Sir William Flinders Petrie (1853-1942) was a British archaeologist best known for his contributions to the study of ancient Egypt (known as Egyptology). He was the modern discoverer of the Merneptah Stele monument at Thebes and an important pioneer in the development of methods of dating dig sites and arranging artifacts for preservation. For this work Petrie has sometimes been referred to as the "father of Egyptian archaeology."
Petrie was born in Kent to an engineer and was the grandson of Matthew Flinders, an early 19th-century explorer of Australia. Petrie lacked any formal training or education in archaeology, but this was not a significant handicap when he embarked on his career because, at the time, most archaeological digs were conducted by wealthy gentleman hobbyists. In 1880, Petrie moved to Egypt because he had grown interested in the pyramids and hoped to test some theories about their origins and construction. Ultimately, he would go on to spend most of the rest of his career as an archaeologist in that country, occasionally making side trips into neighbouring Palestine to conduct digs there, as well.
It was during this period that Petrie made his two most important contributions - one to Egyptology, and the other to archaeology in general. In the late 19th century, archaeological excavation methods were still rudimentary, and the search for a few intact, impressive relics tended to take precedence over careful, systematic, layer-by-layer documenting of a site. Petrie was one of the driving forces in the move toward the more careful approach, which is now favoured by essentially all professional archaeologists. Every fragment and shard was to be marked and documented, and then compared with other artifacts for dating purposes.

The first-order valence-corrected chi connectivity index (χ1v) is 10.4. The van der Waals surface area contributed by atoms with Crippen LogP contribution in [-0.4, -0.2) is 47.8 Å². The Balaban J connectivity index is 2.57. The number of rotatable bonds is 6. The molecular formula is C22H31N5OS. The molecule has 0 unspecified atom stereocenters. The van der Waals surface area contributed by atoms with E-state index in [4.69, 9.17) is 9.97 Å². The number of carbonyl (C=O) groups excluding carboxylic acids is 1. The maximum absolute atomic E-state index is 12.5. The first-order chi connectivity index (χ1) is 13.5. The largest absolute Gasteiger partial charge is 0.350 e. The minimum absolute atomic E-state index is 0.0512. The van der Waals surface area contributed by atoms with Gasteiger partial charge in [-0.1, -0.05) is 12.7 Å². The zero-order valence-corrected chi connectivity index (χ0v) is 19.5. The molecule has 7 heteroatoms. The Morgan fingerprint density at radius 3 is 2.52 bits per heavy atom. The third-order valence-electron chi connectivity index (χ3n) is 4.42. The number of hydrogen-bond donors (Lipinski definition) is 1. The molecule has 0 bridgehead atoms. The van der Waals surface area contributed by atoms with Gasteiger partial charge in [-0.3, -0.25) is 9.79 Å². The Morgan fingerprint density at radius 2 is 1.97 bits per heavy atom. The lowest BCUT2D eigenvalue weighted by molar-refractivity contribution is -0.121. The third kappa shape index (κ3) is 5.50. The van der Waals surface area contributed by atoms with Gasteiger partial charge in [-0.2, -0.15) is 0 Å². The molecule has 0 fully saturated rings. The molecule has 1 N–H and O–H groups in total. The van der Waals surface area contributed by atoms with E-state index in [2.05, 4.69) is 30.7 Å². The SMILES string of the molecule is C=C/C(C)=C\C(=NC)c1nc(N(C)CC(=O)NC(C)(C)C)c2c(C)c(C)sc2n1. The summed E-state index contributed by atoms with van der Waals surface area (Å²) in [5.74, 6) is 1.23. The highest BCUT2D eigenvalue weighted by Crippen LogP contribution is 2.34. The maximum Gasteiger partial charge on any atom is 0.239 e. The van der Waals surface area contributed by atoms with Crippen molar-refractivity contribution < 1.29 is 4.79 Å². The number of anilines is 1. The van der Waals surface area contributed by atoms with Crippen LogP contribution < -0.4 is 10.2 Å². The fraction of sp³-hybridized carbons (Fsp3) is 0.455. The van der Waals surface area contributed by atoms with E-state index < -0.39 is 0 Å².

This advocacy was what landed Petrie his most important start in Egyptology, when he was given a research grant in the early 1880s by Amelia Edwards' Egypt Exploration Fund to develop his techniques. Edwards, a major benefactress of Egyptian archaeology, later arranged through her estate to have Petrie nominated as the Edwards Professor of Egyptian Archaeology and Philology at University College London, making him the first dedicated Egyptologist at a British university. Petrie would go on to hold this position until he retired from archaeological research in the 1930s.
Backed by Edwards and others, Petrie conducted some of the most important digs in early Egyptian archaeology. Elaine Altman Evans, of the Frank H. McClung Museum at the University of Tennessee, says that "in his lifetime Petrie made more important discoveries than any other Egyptologist." His dig sites included dynastic and predynastic Naqada, the pyramid of Middle Kingdom pharaoh Amenemhat III at Hawara, the ruins of the New Kingdom city of Tell el Amarna and the pyramid of Sesotris II at Lahun. In 1896, he made one of his important discoveries during a dig at Thebes: an ancient monument constructed by King Merneptah in the early 1200s B.C., proclaiming his army's victory over the Libyans and making one of the first known references to Israel. This inscription has since become known as the Merneptah Stele.
Whereas many Egyptologists were already bringing back the most striking artifacts of Egyptian royalty, like mummies and sarcophagi, Petrie's careful approach provided a treasure-house of insights into Egyptian daily life in many periods of the ancient country's history. Petrie was knighted in recognition of his achievements in 1923. He retired from active research in the 1930s, and died in 1942.